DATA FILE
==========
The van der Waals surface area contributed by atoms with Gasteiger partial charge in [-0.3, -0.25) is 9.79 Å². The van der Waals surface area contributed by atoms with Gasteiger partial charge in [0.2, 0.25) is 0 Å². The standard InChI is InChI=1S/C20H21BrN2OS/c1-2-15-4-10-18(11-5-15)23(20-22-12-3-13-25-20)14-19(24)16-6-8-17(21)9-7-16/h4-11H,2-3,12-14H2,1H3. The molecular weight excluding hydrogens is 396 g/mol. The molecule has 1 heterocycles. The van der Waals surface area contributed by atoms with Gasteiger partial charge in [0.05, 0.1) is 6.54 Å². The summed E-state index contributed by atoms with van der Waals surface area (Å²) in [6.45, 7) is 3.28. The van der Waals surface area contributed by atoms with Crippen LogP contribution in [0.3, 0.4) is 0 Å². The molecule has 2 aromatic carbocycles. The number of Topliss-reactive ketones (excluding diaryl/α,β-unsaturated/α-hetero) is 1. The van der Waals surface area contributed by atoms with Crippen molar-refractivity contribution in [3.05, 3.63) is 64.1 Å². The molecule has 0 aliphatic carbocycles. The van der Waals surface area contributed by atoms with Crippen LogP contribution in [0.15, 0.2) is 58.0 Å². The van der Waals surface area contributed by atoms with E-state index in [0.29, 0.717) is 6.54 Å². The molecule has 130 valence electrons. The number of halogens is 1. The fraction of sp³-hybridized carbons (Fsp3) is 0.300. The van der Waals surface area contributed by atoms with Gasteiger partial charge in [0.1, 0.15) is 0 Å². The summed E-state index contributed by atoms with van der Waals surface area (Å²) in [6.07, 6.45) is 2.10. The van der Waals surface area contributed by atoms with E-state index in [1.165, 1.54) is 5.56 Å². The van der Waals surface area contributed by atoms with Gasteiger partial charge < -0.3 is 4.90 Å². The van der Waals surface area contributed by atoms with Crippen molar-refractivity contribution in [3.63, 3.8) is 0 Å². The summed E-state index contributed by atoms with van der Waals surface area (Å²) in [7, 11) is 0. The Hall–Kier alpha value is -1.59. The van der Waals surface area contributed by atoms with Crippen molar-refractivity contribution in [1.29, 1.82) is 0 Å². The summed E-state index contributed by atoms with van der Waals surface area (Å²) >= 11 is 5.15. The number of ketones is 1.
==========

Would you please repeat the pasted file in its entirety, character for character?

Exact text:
The van der Waals surface area contributed by atoms with Gasteiger partial charge in [-0.3, -0.25) is 9.79 Å². The van der Waals surface area contributed by atoms with Gasteiger partial charge in [0.2, 0.25) is 0 Å². The standard InChI is InChI=1S/C20H21BrN2OS/c1-2-15-4-10-18(11-5-15)23(20-22-12-3-13-25-20)14-19(24)16-6-8-17(21)9-7-16/h4-11H,2-3,12-14H2,1H3. The molecular weight excluding hydrogens is 396 g/mol. The molecule has 1 heterocycles. The van der Waals surface area contributed by atoms with Gasteiger partial charge in [0.05, 0.1) is 6.54 Å². The summed E-state index contributed by atoms with van der Waals surface area (Å²) in [6.45, 7) is 3.28. The van der Waals surface area contributed by atoms with Crippen LogP contribution in [0.3, 0.4) is 0 Å². The molecule has 2 aromatic carbocycles. The number of Topliss-reactive ketones (excluding diaryl/α,β-unsaturated/α-hetero) is 1. The van der Waals surface area contributed by atoms with Crippen molar-refractivity contribution in [3.05, 3.63) is 64.1 Å². The molecule has 0 aliphatic carbocycles. The van der Waals surface area contributed by atoms with Crippen LogP contribution in [0.15, 0.2) is 58.0 Å². The van der Waals surface area contributed by atoms with E-state index in [0.29, 0.717) is 6.54 Å². The molecule has 130 valence electrons. The number of halogens is 1. The fraction of sp³-hybridized carbons (Fsp3) is 0.300. The van der Waals surface area contributed by atoms with Gasteiger partial charge in [0.1, 0.15) is 0 Å². The summed E-state index contributed by atoms with van der Waals surface area (Å²) in [6.07, 6.45) is 2.10. The van der Waals surface area contributed by atoms with E-state index in [1.165, 1.54) is 5.56 Å². The van der Waals surface area contributed by atoms with Gasteiger partial charge < -0.3 is 4.90 Å². The van der Waals surface area contributed by atoms with Crippen molar-refractivity contribution in [3.63, 3.8) is 0 Å². The summed E-state index contributed by atoms with van der Waals surface area (Å²) in [7, 11) is 0. The Hall–Kier alpha value is -1.59. The van der Waals surface area contributed by atoms with Crippen molar-refractivity contribution in [1.29, 1.82) is 0 Å². The summed E-state index contributed by atoms with van der Waals surface area (Å²) >= 11 is 5.15. The number of ketones is 1.